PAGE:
An all-Island public forum was announced this week amid a perceived growing disconnection between the Vineyard community and its elected leaders over Steamship Authority affairs.

The forum - planned for Wednesday, Jan. 23, at 7:30 p.m. at the Martha's Vineyard Regional High School performing arts center - was called by by Warren Doty, a Chilmark selectman; Robert Sawyer, a member of the Dukes County Commission, and Nora Nevin, a Tisbury resident. All three were active two years ago in the Vineyard Lifeline Coalition, an Island group that banded together to oppose any dramatic change in the boat line legislation.

Today the coalition is all but dead, and a group of Vineyard selectmen has taken dramatic action - urging the state legislature to adopt a major overhaul of SSA legislation that would dilute Island control on the board of governors and create permanent voting seats for Barnstable and New Bedford.

A majority of Vineyard selectmen support the legislative change, although sentiment is not unanimous. Public officials who favor a change are still seething over last month's 4-3 vote by the Dukes County Commission to replace Vineyard boat line governor J.B. Riggs Parker with Kathryn Roessel.

The same officials are pushing for a change in the way the Vineyard boat line governor is appointed.

The selectmen want their proposal tacked onto what is known as the Kass legislation - pending legislation that grew out of a state task force appointed last year to study boat line issues. Headed by retired state appeals court judge Rudolph Kass, the task force recommended expanding the boat line's board of governors by adding voting seats for New Bedford and Barnstable.

Last week saw the unveiling of two surprise amendments to the Kass legislation, which has been stalled in committee for several months. These amendments would:

* Create a nonvoting seat on the SSA board for New Bedford that would automatically become a voting seat after two years.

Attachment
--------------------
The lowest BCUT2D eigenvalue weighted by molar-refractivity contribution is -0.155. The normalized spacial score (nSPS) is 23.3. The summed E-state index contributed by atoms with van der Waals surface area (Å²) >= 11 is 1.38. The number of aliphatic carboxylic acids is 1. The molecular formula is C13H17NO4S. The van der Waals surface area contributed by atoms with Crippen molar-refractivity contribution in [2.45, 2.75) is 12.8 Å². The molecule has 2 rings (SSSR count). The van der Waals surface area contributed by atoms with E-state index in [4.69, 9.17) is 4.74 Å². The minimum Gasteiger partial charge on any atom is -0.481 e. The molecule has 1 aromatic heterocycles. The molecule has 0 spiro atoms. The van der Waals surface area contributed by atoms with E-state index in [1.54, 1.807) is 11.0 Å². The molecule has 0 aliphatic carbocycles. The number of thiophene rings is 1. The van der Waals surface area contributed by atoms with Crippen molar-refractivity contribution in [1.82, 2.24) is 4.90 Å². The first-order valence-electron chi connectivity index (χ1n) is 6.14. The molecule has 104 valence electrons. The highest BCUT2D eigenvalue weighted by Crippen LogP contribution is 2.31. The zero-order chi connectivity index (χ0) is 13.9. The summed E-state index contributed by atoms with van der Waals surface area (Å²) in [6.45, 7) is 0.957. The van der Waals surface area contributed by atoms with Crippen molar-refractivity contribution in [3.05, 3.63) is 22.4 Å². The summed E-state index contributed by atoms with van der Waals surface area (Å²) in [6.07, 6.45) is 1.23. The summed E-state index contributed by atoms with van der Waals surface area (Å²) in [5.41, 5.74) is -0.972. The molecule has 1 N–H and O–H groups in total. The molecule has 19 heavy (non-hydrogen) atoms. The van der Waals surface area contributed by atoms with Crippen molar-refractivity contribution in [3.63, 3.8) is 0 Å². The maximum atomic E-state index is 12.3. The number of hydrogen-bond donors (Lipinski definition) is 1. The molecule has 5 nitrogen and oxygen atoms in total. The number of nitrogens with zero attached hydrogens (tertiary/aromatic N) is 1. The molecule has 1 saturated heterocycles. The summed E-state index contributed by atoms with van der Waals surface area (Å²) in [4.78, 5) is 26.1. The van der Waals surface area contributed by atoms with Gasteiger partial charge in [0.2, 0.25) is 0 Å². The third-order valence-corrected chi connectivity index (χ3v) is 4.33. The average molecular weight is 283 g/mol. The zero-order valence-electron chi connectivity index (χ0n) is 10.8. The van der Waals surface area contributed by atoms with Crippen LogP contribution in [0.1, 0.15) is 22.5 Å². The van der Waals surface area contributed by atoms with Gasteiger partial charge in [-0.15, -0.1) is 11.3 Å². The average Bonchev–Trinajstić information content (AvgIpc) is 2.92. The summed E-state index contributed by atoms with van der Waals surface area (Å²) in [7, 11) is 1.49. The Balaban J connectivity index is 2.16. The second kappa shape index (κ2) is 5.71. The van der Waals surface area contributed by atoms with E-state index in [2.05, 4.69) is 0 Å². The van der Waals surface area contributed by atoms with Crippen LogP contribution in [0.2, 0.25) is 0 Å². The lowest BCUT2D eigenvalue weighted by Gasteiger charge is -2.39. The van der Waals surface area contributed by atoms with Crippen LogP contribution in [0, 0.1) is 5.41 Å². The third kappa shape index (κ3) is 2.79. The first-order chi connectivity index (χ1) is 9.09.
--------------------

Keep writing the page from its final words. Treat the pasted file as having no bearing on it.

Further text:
* Increase the share of any boat line deficit borne by the Vineyard and Nantucket, and decrease the share of Falmouth, New Bedford and Barnstable.

The pending legislation calls for the deficit share (and corresponding weighted vote) to be 30 per cent for the Vineyard, 25 per cent for Nantucket and 15 per cent apiece for the other three towns. Under the new proposal, the Vineyard's share would be 40 per cent, Nantucket's would be 30 per cent and the other three communities would have their shares reduced to 10 per cent each.

The two new amendments were not included in a resolution adopted by selectmen in five of the six Vineyard towns last month, nor have they been the subject of any public discussion on the Island. The amendments did not come up during a discussion about SSA affairs at a meeting of the All-Island Selectmen's Association last week.

But a group of Vineyard officials is now urging the legislature to adopt all three amendments. The move to change the boat line legislation in the absence of any public process has begun to stir concern among Island residents about their own elected leaders.

"What messages do we, as a community, want to send our state legislators?" said an announcement about the impending forum this week.

The co-chairman of the joint committee on transportation admitted that he has gotten conflicting signals from the Vineyard about the boat line legislation.